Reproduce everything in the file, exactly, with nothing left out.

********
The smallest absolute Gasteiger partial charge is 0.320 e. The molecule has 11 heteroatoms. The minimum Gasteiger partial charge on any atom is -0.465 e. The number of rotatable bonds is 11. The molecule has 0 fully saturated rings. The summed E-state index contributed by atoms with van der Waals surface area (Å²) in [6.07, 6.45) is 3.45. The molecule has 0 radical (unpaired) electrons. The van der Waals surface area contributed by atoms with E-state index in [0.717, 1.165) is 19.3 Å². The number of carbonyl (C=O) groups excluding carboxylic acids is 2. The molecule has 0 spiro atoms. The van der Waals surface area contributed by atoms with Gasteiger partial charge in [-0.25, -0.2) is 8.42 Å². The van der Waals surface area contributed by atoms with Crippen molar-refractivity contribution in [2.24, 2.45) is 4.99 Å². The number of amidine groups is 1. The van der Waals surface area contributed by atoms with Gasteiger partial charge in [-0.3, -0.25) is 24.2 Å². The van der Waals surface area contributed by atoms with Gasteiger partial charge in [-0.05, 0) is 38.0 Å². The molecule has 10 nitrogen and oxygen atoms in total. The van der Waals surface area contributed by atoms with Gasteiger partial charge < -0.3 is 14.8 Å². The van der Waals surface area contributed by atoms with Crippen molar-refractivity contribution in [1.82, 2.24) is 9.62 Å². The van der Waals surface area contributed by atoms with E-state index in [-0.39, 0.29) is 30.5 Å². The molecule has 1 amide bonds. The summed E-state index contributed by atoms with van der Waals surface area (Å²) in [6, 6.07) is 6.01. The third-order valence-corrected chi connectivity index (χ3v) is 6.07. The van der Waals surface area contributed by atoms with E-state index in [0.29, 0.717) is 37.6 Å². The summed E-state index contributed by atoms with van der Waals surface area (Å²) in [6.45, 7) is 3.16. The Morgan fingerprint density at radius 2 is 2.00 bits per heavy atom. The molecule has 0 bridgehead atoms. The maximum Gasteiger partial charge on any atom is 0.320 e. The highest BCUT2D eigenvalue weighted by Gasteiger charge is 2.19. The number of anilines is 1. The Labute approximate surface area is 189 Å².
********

The smallest absolute Gasteiger partial charge is 0.320 e. The molecule has 11 heteroatoms. The minimum Gasteiger partial charge on any atom is -0.465 e. The number of rotatable bonds is 11. The molecule has 0 fully saturated rings. The summed E-state index contributed by atoms with van der Waals surface area (Å²) in [6.07, 6.45) is 3.45. The molecule has 0 radical (unpaired) electrons. The van der Waals surface area contributed by atoms with E-state index in [0.717, 1.165) is 19.3 Å². The number of carbonyl (C=O) groups excluding carboxylic acids is 2. The molecule has 0 spiro atoms. The van der Waals surface area contributed by atoms with Gasteiger partial charge in [-0.25, -0.2) is 8.42 Å². The van der Waals surface area contributed by atoms with Crippen molar-refractivity contribution in [2.24, 2.45) is 4.99 Å². The number of amidine groups is 1. The van der Waals surface area contributed by atoms with Gasteiger partial charge in [-0.3, -0.25) is 24.2 Å². The van der Waals surface area contributed by atoms with Gasteiger partial charge in [-0.05, 0) is 38.0 Å². The molecule has 10 nitrogen and oxygen atoms in total. The van der Waals surface area contributed by atoms with Gasteiger partial charge < -0.3 is 14.8 Å². The van der Waals surface area contributed by atoms with Crippen molar-refractivity contribution in [1.82, 2.24) is 9.62 Å². The van der Waals surface area contributed by atoms with E-state index in [-0.39, 0.29) is 30.5 Å². The molecule has 1 amide bonds. The summed E-state index contributed by atoms with van der Waals surface area (Å²) in [6, 6.07) is 6.01. The third-order valence-corrected chi connectivity index (χ3v) is 6.07. The van der Waals surface area contributed by atoms with E-state index in [0.29, 0.717) is 37.6 Å². The summed E-state index contributed by atoms with van der Waals surface area (Å²) in [6.45, 7) is 3.16. The Morgan fingerprint density at radius 2 is 2.00 bits per heavy atom. The molecule has 0 bridgehead atoms. The maximum Gasteiger partial charge on any atom is 0.320 e. The highest BCUT2D eigenvalue weighted by Gasteiger charge is 2.19. The number of anilines is 1. The Labute approximate surface area is 189 Å².